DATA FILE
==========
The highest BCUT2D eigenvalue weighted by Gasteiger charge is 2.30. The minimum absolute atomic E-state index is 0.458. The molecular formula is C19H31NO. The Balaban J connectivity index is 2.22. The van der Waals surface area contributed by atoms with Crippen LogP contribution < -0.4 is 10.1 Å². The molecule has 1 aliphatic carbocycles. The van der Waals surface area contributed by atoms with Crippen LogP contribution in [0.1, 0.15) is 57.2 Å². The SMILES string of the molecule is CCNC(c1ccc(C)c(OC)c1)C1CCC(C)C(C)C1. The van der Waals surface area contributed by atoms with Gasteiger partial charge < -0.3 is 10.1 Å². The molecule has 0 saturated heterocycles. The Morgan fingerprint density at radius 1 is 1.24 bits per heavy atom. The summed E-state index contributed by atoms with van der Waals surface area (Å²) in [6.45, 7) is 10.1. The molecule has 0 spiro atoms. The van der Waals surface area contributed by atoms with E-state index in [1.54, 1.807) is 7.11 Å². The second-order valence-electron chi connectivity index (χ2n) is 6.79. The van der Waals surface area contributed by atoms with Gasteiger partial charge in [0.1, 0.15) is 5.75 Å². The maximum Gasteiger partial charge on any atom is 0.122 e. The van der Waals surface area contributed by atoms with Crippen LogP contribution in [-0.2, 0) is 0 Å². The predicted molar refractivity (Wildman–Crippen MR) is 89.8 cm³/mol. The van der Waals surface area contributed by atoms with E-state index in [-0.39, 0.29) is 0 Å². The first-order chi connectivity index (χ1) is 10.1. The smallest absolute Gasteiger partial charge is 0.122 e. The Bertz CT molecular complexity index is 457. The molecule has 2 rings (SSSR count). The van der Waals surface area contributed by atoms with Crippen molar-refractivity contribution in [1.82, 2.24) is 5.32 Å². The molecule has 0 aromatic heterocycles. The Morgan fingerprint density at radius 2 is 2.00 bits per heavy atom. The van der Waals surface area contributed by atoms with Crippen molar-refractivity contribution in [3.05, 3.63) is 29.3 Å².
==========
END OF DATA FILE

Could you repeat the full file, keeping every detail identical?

The highest BCUT2D eigenvalue weighted by Gasteiger charge is 2.30. The minimum absolute atomic E-state index is 0.458. The molecular formula is C19H31NO. The Balaban J connectivity index is 2.22. The van der Waals surface area contributed by atoms with Crippen LogP contribution < -0.4 is 10.1 Å². The molecule has 1 aliphatic carbocycles. The van der Waals surface area contributed by atoms with Crippen LogP contribution in [0.1, 0.15) is 57.2 Å². The SMILES string of the molecule is CCNC(c1ccc(C)c(OC)c1)C1CCC(C)C(C)C1. The van der Waals surface area contributed by atoms with Gasteiger partial charge < -0.3 is 10.1 Å². The molecule has 0 saturated heterocycles. The Morgan fingerprint density at radius 1 is 1.24 bits per heavy atom. The summed E-state index contributed by atoms with van der Waals surface area (Å²) in [6.45, 7) is 10.1. The molecule has 0 spiro atoms. The van der Waals surface area contributed by atoms with E-state index in [1.54, 1.807) is 7.11 Å². The second-order valence-electron chi connectivity index (χ2n) is 6.79. The van der Waals surface area contributed by atoms with Gasteiger partial charge in [0.1, 0.15) is 5.75 Å². The maximum Gasteiger partial charge on any atom is 0.122 e. The van der Waals surface area contributed by atoms with Crippen LogP contribution in [-0.2, 0) is 0 Å². The predicted molar refractivity (Wildman–Crippen MR) is 89.8 cm³/mol. The van der Waals surface area contributed by atoms with E-state index in [-0.39, 0.29) is 0 Å². The first-order chi connectivity index (χ1) is 10.1. The smallest absolute Gasteiger partial charge is 0.122 e. The Bertz CT molecular complexity index is 457. The molecule has 2 rings (SSSR count). The van der Waals surface area contributed by atoms with Crippen molar-refractivity contribution in [1.82, 2.24) is 5.32 Å². The molecule has 0 aromatic heterocycles. The Morgan fingerprint density at radius 2 is 2.00 bits per heavy atom. The van der Waals surface area contributed by atoms with Crippen molar-refractivity contribution in [3.05, 3.63) is 29.3 Å².